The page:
Ringmer Community College has been placed in special measures by Ofsted.
The academy, in Lewes Road, underwent a two-day inspection in January and the findings of lead inspector Kathryn Moles are due to be published shortly.
Richard Schofield, CEO of King’s Group Academies, which only took over the running of the school in December, said he had hoped his team would have had more time to see their improvement work bear fruit before facing an inspection.
Mr Schofield said there was “no disputing” Ofsted’s findings, adding: “We recognised they would be coming in to see a school that clearly was under-performing.”
But, with a new leadership and governance team already appointed, he was confident the academy was firmly on the road to better things.
His view was shared by Ms Moles. While she rated Ringmer ‘inadequate’ in all areas, except for 16 to 19 study programmes, which was rated ‘requires improvement’, she found the trust “committed to the school and determined to make a difference”.
Acknowledging work was in the early stages, she added: “It has secured the confidence of parents and is beginning to raise aspirations and improve communication.”
Among the issues raised in Ms Moles’ report was the lack of strong progress being made by children due to inconsistent teaching. This was particularly problematic in maths and science.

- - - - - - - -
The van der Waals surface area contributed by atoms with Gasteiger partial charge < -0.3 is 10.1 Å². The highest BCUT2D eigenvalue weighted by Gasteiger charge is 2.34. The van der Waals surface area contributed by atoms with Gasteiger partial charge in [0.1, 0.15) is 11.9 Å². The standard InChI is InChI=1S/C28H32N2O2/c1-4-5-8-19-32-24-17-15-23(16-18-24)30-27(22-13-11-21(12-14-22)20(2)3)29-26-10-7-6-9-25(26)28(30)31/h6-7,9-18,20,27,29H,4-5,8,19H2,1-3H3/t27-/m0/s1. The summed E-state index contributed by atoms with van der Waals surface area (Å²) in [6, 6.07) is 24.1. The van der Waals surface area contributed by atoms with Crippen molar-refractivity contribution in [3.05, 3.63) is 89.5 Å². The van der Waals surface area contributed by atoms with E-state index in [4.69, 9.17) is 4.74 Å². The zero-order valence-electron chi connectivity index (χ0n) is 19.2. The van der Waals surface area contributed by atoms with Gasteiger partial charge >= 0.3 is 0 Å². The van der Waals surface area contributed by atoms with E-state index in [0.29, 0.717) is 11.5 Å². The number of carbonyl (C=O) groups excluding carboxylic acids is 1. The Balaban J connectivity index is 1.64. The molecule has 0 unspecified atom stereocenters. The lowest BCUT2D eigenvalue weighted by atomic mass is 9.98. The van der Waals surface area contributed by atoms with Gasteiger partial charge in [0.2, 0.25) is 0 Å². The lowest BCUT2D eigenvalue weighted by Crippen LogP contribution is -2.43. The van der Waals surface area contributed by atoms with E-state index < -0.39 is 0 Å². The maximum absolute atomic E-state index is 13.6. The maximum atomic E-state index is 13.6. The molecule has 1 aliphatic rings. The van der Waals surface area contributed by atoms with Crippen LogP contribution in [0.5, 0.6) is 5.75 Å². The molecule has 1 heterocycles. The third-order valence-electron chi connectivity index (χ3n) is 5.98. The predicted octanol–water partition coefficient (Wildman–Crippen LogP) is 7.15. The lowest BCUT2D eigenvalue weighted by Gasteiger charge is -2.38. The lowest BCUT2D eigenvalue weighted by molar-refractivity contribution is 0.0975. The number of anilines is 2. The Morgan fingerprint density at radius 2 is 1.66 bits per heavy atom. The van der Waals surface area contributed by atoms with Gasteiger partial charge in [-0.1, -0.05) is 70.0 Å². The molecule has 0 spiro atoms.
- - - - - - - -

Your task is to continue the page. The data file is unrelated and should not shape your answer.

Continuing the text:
Figures published by the Department for Education showed that pupils who completed Year 11 in 2016 made progress well below expectations; while less than half gained a GCSE grade C or better in English and maths.
Mr Schofield said the academy was already advertising for a new head of science.
Other staff changes saw Matthew Hillier appointed as principal, having played a pivotal role in taking Worthing High School out of special measures and up to a ‘good’ rating in just two years. He will take up his post on February 27.
Mr Schofield said Robert Gibson, who had been serving as acting principal, had returned to a teaching role, while “one or two” other staff had decided to leave.
He added: “We need a robust teaching staff that’s fit for purpose.”
When it came to the attendance and behaviour of the children, Ms Moles found almost one-fifth were persistently absent, with previous efforts to address this making “little difference”.
The work of Mr Hillier and the trust were seen to be already turning things around. Ms Moles said: “Leaders’ recent actions to improve behaviour are showing some signs of making a positive difference.”
Mr Schofield said: “My message to parents is that we have come in as an experienced team. We were specifically asked to come into Ringmer because we were experienced and successful in turning schools around. There is really hope for the future.”
As a result of the report, Ringmer will be assigned an inspector who will help the academy move forward. An action plan will be submitted to Ofsted and an inspection is likely to follow within the next four to five months.
Mr Hillier said: “I am keen to add to the positive aspects that exist in the school, such as the strong sense of community and good relationships, by creating the right environment for students to thrive intellectually. We want to make learning exciting for students and give them the desire to succeed.”
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